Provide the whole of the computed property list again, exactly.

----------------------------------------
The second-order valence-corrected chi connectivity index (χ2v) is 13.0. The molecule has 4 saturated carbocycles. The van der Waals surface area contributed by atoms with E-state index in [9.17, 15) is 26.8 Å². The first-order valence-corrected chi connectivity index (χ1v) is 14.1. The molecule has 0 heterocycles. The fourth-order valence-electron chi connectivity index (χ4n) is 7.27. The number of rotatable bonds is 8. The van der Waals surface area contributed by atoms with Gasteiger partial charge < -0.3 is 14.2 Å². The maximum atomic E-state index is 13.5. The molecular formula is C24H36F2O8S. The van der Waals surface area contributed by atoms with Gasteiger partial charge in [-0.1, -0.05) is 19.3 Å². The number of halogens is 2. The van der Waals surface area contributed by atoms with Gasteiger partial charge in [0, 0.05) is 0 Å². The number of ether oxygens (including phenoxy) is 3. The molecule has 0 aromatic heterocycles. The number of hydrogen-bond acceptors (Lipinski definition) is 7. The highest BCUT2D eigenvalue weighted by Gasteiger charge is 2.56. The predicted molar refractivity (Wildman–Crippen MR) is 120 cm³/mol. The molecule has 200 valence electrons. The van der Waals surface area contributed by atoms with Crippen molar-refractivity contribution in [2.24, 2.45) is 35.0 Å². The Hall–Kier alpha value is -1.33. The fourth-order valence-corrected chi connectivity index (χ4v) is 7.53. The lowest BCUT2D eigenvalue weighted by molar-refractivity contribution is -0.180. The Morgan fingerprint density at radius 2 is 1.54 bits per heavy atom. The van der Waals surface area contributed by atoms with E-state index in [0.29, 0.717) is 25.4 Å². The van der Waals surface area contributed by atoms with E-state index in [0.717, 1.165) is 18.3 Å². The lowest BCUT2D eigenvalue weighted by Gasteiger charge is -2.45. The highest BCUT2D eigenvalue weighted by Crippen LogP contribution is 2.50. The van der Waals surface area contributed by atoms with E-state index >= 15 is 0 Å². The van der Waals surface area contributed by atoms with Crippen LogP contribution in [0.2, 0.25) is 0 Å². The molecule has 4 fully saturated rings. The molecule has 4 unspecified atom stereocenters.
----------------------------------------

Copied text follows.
The second-order valence-corrected chi connectivity index (χ2v) is 13.0. The molecule has 4 saturated carbocycles. The van der Waals surface area contributed by atoms with E-state index in [9.17, 15) is 26.8 Å². The first-order valence-corrected chi connectivity index (χ1v) is 14.1. The molecule has 0 heterocycles. The fourth-order valence-electron chi connectivity index (χ4n) is 7.27. The number of rotatable bonds is 8. The van der Waals surface area contributed by atoms with Gasteiger partial charge < -0.3 is 14.2 Å². The maximum atomic E-state index is 13.5. The molecular formula is C24H36F2O8S. The van der Waals surface area contributed by atoms with Gasteiger partial charge in [-0.1, -0.05) is 19.3 Å². The number of halogens is 2. The van der Waals surface area contributed by atoms with Gasteiger partial charge in [0, 0.05) is 0 Å². The number of ether oxygens (including phenoxy) is 3. The molecule has 0 aromatic heterocycles. The number of hydrogen-bond acceptors (Lipinski definition) is 7. The highest BCUT2D eigenvalue weighted by Gasteiger charge is 2.56. The predicted molar refractivity (Wildman–Crippen MR) is 120 cm³/mol. The molecule has 200 valence electrons. The van der Waals surface area contributed by atoms with Crippen molar-refractivity contribution in [2.24, 2.45) is 35.0 Å². The Hall–Kier alpha value is -1.33. The fourth-order valence-corrected chi connectivity index (χ4v) is 7.53. The lowest BCUT2D eigenvalue weighted by molar-refractivity contribution is -0.180. The Morgan fingerprint density at radius 2 is 1.54 bits per heavy atom. The van der Waals surface area contributed by atoms with E-state index in [0.29, 0.717) is 25.4 Å². The van der Waals surface area contributed by atoms with E-state index in [0.717, 1.165) is 18.3 Å². The lowest BCUT2D eigenvalue weighted by Gasteiger charge is -2.45. The highest BCUT2D eigenvalue weighted by Crippen LogP contribution is 2.50. The van der Waals surface area contributed by atoms with E-state index >= 15 is 0 Å². The van der Waals surface area contributed by atoms with Crippen LogP contribution in [0.2, 0.25) is 0 Å². The molecule has 4 fully saturated rings. The molecule has 4 unspecified atom stereocenters.